Deciding what to preach - some ideas

I'm a big fan of expository preaching. In fact I'm such a fan that I began the Wikipedia article on it that I have just linked to (my first version is here).

I like the idea of exposition because the Bible, rather than the preacher or the congregation, determine the content and message that is being preached.

Or does it?

What if the congregation really needs teaching on a particular issue? I'm not talking about how to raise a godly family or the six steps of success here - I'm talking about things like understanding exactly what sin is, or what Jesus did on the cross, and so on.

In most churches that practice expository preaching, it is the preacher who actually determines the passages and the books being studied. A preacher might preach through the book of Genesis, and then 1 Peter, and then some Psalms, and so on.

So even though it is the Bible being preached, there is some level in which the preaching programme is still determined by the choices of man. It's all very well to have a message preached on the book of Genesis, but what if the congregation needs to hear Leviticus preached instead? Both are the word of God, to be sure (and God will work when his word is being preached), but it may be that the decisions of man, even when he is well informed, may prevent the congregation from being encouraged and nurtured in the best way possible through the preaching.

I have three suggestions.

The first is that, when the time comes to choose a sermon series, then the book being studied is determined randomly. It would be the same as casting lots. Leaving it up to "chance" is not what is being talked about here, since God is sovereign. If we assume that God is sovereign then leaving the preaching programme up to God's choice - as per random selection - seems to work well in my book. All this would involve is putting the name of each book of the bible onto a piece of paper. Then you remove the bible books that have been preached through in the last five years. Then, after the paper in hat has been mixed thoroughly, a person comes along and picks a bit of paper out to determine what the next sermon series will be about. This may be modified by having a 50/50 split between OT and NT books preached upon (although I prefer not to). Other forms of random selection, including the use of computer random number generation, can be used instead of the "pull out of the hat" method (the important thing is that the choice is random, not the manner of how it is achieved)

The second suggestion is based upon the first, but allows some leeway into people's preferences - including the preacher's. The preacher, who (in theory) knows the Bible better than the rest of the congregation, chooses to preach on a certain book. When the next sermon series comes up, the decision on which book of the bible is preached upon is determined by the congregation (but still preached on by the preacher). Moreover, random selection (as per suggestion one) is also used. Essentially the programme would involve one sermon series determined by the preacher, one series determined by the congregation, and two series determined by random selection.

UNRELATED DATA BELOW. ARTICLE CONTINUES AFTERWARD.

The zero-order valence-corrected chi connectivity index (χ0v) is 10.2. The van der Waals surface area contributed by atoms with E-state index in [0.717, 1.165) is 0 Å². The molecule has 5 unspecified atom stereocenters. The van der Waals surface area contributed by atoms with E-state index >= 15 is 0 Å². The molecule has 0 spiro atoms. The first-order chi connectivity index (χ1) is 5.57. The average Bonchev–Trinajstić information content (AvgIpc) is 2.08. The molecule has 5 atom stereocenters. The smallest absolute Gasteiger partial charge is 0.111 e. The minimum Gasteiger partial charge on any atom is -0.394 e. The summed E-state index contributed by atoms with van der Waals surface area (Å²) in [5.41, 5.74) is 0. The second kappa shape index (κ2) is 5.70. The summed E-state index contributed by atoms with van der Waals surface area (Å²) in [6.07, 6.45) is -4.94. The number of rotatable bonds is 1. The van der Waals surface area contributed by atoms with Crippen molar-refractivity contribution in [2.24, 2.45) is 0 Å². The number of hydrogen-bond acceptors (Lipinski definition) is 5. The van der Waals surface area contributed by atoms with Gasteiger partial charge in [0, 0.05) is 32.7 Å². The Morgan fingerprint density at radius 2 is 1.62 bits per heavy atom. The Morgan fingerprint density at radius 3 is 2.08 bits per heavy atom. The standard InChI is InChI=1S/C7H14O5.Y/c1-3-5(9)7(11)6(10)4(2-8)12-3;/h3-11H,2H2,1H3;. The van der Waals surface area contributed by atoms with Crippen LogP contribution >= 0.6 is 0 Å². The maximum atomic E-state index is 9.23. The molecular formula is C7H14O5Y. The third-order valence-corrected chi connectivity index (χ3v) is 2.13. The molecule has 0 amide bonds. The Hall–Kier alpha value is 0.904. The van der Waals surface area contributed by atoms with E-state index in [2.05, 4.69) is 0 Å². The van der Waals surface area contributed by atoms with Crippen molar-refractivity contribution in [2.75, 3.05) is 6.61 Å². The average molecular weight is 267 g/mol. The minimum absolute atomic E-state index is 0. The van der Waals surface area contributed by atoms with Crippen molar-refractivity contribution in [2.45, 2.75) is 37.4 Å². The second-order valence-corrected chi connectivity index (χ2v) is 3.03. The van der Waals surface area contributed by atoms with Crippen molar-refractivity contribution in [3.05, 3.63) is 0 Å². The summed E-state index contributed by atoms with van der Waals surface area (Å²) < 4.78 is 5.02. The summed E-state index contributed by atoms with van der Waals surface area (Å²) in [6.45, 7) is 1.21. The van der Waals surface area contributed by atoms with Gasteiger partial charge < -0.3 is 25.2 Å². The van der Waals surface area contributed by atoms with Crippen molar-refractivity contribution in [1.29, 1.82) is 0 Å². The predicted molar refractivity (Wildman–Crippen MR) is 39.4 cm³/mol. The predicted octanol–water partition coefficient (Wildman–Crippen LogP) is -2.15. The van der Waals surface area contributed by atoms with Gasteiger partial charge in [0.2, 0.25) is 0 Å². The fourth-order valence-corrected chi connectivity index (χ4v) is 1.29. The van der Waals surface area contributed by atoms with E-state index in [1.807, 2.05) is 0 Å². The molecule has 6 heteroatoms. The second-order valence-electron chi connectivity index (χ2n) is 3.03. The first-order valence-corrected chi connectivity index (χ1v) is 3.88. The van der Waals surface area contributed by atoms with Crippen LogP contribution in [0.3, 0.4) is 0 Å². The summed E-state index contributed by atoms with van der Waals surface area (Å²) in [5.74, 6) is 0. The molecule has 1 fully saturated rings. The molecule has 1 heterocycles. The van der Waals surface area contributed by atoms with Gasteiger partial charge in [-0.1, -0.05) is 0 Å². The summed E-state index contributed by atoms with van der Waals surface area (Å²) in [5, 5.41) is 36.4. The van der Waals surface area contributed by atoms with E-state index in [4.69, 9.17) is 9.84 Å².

The third suggestion is that the church's preaching programme be subjected at some level to an external source. This would be similar to what has occurred in the past when churches in a particular denomination would preach through bible books based on a lectionary. I'm not saying that this should be the case all the time (as per traditional methods of lectionary readings and studies), but maybe one sermon series per year (or two years) be based upon this method. Denominational leaders could encourage this by giving their churches material and areas of thinking and debate, allowing up-to-the-minute expertise on the book being studied (and available free via downloads, with ongoing discussion at an online forum). Having a sermon series determined externally could be included in suggestion two above, and would involve a sermon series determined by the preacher, one determined by the congregation, one externally, and three determined randomly (I like the random method if you haven't guessed).

I think this is an important idea and should be considered seriously by all churches and preachers. Preachers do have the responsibility of teaching the people of God the Word of God. Yet their expertise in certain areas of theology or biblical studies and their own biases and attitudes could, in fact, result in a lop-sided exposition programme. It is important that preachers get "out of their comfort zone" and be forced to interact with books of the bible that they may be unfamiliar with. It is important that the congregation have some say in which books of the bible they would like to study, thus affirming their responsibility for their own spiritual growth. It is important that the wider church of God have some input in an individual church's exposition programme, to allow the wisdom and the needs of the many to inform the few. Moreover, it is also important that we trust that God's determining will allows for the casting of lots, or the roll of the dice, or the picking out of a hat, or the binary digits that make up a computerised random number generator.

© 2007 Neil McKenzie Cameron, http://one-salient-oversight.blogspot.com/

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